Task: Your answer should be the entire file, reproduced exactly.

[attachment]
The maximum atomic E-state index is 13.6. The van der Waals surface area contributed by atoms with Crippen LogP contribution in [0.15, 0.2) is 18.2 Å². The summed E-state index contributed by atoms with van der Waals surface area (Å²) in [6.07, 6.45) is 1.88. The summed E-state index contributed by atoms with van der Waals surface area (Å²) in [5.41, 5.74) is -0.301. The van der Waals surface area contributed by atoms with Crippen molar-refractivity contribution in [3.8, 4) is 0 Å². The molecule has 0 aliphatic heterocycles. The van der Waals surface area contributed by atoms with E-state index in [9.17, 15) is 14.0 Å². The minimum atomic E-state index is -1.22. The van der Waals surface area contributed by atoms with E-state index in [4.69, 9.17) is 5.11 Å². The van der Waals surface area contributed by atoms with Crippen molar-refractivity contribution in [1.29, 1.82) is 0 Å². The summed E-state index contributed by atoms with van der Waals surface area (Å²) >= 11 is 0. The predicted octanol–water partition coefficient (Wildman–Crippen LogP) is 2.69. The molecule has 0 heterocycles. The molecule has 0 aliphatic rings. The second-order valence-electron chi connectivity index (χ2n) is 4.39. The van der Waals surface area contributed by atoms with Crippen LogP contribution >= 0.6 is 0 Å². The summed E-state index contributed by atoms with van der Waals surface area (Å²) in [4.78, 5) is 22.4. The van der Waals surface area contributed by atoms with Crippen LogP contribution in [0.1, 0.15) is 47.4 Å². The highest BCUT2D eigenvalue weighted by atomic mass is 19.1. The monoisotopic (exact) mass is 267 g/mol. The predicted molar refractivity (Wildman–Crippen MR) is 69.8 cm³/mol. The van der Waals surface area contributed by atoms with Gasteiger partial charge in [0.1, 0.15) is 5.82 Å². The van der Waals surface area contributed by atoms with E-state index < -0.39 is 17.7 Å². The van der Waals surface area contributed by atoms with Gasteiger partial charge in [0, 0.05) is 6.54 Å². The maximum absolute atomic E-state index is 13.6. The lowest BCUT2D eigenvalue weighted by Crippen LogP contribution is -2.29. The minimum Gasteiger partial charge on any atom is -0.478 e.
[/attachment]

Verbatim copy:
The maximum atomic E-state index is 13.6. The van der Waals surface area contributed by atoms with Crippen LogP contribution in [0.15, 0.2) is 18.2 Å². The summed E-state index contributed by atoms with van der Waals surface area (Å²) in [6.07, 6.45) is 1.88. The summed E-state index contributed by atoms with van der Waals surface area (Å²) in [5.41, 5.74) is -0.301. The van der Waals surface area contributed by atoms with Crippen molar-refractivity contribution in [3.8, 4) is 0 Å². The molecule has 0 aliphatic heterocycles. The van der Waals surface area contributed by atoms with E-state index in [9.17, 15) is 14.0 Å². The minimum atomic E-state index is -1.22. The van der Waals surface area contributed by atoms with E-state index in [4.69, 9.17) is 5.11 Å². The van der Waals surface area contributed by atoms with Crippen molar-refractivity contribution in [1.29, 1.82) is 0 Å². The summed E-state index contributed by atoms with van der Waals surface area (Å²) >= 11 is 0. The predicted octanol–water partition coefficient (Wildman–Crippen LogP) is 2.69. The molecule has 0 heterocycles. The molecule has 0 aliphatic rings. The second-order valence-electron chi connectivity index (χ2n) is 4.39. The van der Waals surface area contributed by atoms with Crippen LogP contribution >= 0.6 is 0 Å². The summed E-state index contributed by atoms with van der Waals surface area (Å²) in [4.78, 5) is 22.4. The van der Waals surface area contributed by atoms with Crippen LogP contribution in [0.1, 0.15) is 47.4 Å². The highest BCUT2D eigenvalue weighted by atomic mass is 19.1. The monoisotopic (exact) mass is 267 g/mol. The predicted molar refractivity (Wildman–Crippen MR) is 69.8 cm³/mol. The van der Waals surface area contributed by atoms with Gasteiger partial charge in [0.1, 0.15) is 5.82 Å². The van der Waals surface area contributed by atoms with E-state index < -0.39 is 17.7 Å². The van der Waals surface area contributed by atoms with Gasteiger partial charge in [0, 0.05) is 6.54 Å². The maximum absolute atomic E-state index is 13.6. The lowest BCUT2D eigenvalue weighted by Crippen LogP contribution is -2.29. The minimum Gasteiger partial charge on any atom is -0.478 e.